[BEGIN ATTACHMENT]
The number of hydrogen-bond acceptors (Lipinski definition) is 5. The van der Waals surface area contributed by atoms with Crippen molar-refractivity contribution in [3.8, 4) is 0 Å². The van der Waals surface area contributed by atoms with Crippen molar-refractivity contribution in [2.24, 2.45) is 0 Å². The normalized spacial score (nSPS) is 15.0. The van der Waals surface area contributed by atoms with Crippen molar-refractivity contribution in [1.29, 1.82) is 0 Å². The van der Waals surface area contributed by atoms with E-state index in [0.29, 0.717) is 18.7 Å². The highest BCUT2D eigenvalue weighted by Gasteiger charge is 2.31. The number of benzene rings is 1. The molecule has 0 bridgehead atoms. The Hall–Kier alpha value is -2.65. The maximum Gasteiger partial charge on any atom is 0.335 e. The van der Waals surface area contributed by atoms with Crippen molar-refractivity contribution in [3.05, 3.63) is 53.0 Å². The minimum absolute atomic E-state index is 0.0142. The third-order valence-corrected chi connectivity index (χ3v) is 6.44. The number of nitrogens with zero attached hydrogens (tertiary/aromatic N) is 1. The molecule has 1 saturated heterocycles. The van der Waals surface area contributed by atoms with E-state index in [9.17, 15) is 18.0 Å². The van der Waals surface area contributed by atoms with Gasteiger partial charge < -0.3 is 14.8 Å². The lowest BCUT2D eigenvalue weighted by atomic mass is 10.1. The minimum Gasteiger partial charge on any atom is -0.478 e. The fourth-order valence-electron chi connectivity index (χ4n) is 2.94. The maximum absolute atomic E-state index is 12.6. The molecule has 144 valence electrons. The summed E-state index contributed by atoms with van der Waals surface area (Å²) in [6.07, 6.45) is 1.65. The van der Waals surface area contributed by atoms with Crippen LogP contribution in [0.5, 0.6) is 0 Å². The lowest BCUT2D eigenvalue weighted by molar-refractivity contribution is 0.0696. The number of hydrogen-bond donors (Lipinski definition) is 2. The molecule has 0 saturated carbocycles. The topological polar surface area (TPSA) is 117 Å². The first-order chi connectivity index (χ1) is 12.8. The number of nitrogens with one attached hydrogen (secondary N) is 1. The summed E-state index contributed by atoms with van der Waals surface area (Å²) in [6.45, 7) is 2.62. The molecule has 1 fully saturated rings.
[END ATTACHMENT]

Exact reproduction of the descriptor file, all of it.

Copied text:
The number of hydrogen-bond acceptors (Lipinski definition) is 5. The van der Waals surface area contributed by atoms with Crippen molar-refractivity contribution in [3.8, 4) is 0 Å². The van der Waals surface area contributed by atoms with Crippen molar-refractivity contribution in [2.24, 2.45) is 0 Å². The normalized spacial score (nSPS) is 15.0. The van der Waals surface area contributed by atoms with Crippen molar-refractivity contribution in [1.29, 1.82) is 0 Å². The van der Waals surface area contributed by atoms with E-state index in [0.29, 0.717) is 18.7 Å². The highest BCUT2D eigenvalue weighted by Gasteiger charge is 2.31. The number of benzene rings is 1. The molecule has 0 bridgehead atoms. The Hall–Kier alpha value is -2.65. The maximum Gasteiger partial charge on any atom is 0.335 e. The van der Waals surface area contributed by atoms with Crippen molar-refractivity contribution in [3.05, 3.63) is 53.0 Å². The minimum absolute atomic E-state index is 0.0142. The third-order valence-corrected chi connectivity index (χ3v) is 6.44. The number of nitrogens with zero attached hydrogens (tertiary/aromatic N) is 1. The molecule has 1 saturated heterocycles. The van der Waals surface area contributed by atoms with E-state index in [9.17, 15) is 18.0 Å². The van der Waals surface area contributed by atoms with Gasteiger partial charge < -0.3 is 14.8 Å². The lowest BCUT2D eigenvalue weighted by atomic mass is 10.1. The minimum Gasteiger partial charge on any atom is -0.478 e. The fourth-order valence-electron chi connectivity index (χ4n) is 2.94. The maximum absolute atomic E-state index is 12.6. The molecule has 144 valence electrons. The summed E-state index contributed by atoms with van der Waals surface area (Å²) in [6.07, 6.45) is 1.65. The van der Waals surface area contributed by atoms with Crippen LogP contribution in [0.5, 0.6) is 0 Å². The lowest BCUT2D eigenvalue weighted by molar-refractivity contribution is 0.0696. The number of hydrogen-bond donors (Lipinski definition) is 2. The molecule has 0 saturated carbocycles. The topological polar surface area (TPSA) is 117 Å². The first-order chi connectivity index (χ1) is 12.8. The number of nitrogens with one attached hydrogen (secondary N) is 1. The summed E-state index contributed by atoms with van der Waals surface area (Å²) in [6.45, 7) is 2.62. The molecule has 1 fully saturated rings.